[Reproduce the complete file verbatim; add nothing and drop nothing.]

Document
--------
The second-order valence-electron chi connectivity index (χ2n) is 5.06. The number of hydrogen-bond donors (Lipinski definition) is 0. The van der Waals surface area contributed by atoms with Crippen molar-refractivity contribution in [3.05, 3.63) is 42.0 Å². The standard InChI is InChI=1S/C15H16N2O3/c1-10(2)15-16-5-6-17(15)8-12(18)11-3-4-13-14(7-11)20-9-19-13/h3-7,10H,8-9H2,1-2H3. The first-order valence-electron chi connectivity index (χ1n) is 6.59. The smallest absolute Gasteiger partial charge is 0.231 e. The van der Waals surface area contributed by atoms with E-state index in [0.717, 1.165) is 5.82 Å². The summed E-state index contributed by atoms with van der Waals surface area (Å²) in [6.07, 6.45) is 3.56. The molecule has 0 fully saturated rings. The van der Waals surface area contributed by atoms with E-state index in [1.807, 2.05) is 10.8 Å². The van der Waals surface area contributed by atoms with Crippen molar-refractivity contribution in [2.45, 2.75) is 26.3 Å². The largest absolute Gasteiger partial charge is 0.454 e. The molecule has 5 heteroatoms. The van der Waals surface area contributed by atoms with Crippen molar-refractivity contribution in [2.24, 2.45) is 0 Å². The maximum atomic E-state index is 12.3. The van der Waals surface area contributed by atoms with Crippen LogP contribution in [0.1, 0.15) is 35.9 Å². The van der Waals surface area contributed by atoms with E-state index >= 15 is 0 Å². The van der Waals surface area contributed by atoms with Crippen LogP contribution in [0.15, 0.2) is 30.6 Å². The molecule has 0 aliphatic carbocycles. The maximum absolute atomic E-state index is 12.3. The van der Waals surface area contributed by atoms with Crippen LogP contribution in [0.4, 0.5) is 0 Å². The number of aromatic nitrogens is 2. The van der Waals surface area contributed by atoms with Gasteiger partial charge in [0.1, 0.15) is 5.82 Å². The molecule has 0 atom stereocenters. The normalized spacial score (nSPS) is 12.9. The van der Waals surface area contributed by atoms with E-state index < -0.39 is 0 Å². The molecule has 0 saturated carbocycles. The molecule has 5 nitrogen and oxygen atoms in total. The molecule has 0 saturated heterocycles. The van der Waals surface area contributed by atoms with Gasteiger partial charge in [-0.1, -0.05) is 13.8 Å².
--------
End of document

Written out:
The second-order valence-electron chi connectivity index (χ2n) is 5.06. The number of hydrogen-bond donors (Lipinski definition) is 0. The van der Waals surface area contributed by atoms with Crippen molar-refractivity contribution in [3.05, 3.63) is 42.0 Å². The standard InChI is InChI=1S/C15H16N2O3/c1-10(2)15-16-5-6-17(15)8-12(18)11-3-4-13-14(7-11)20-9-19-13/h3-7,10H,8-9H2,1-2H3. The first-order valence-electron chi connectivity index (χ1n) is 6.59. The smallest absolute Gasteiger partial charge is 0.231 e. The van der Waals surface area contributed by atoms with E-state index in [0.717, 1.165) is 5.82 Å². The summed E-state index contributed by atoms with van der Waals surface area (Å²) in [6.07, 6.45) is 3.56. The molecule has 0 fully saturated rings. The van der Waals surface area contributed by atoms with E-state index in [1.807, 2.05) is 10.8 Å². The van der Waals surface area contributed by atoms with Crippen molar-refractivity contribution in [2.45, 2.75) is 26.3 Å². The largest absolute Gasteiger partial charge is 0.454 e. The molecule has 5 heteroatoms. The van der Waals surface area contributed by atoms with Crippen molar-refractivity contribution in [2.24, 2.45) is 0 Å². The maximum atomic E-state index is 12.3. The van der Waals surface area contributed by atoms with Crippen LogP contribution in [0.1, 0.15) is 35.9 Å². The van der Waals surface area contributed by atoms with E-state index >= 15 is 0 Å². The van der Waals surface area contributed by atoms with Crippen LogP contribution in [0.15, 0.2) is 30.6 Å². The molecule has 0 aliphatic carbocycles. The maximum absolute atomic E-state index is 12.3. The van der Waals surface area contributed by atoms with Crippen LogP contribution in [0.4, 0.5) is 0 Å². The number of aromatic nitrogens is 2. The van der Waals surface area contributed by atoms with Gasteiger partial charge in [0.1, 0.15) is 5.82 Å². The molecule has 0 atom stereocenters. The normalized spacial score (nSPS) is 12.9. The van der Waals surface area contributed by atoms with E-state index < -0.39 is 0 Å². The molecule has 0 saturated carbocycles. The molecule has 5 nitrogen and oxygen atoms in total. The molecule has 0 saturated heterocycles. The van der Waals surface area contributed by atoms with Gasteiger partial charge in [-0.1, -0.05) is 13.8 Å².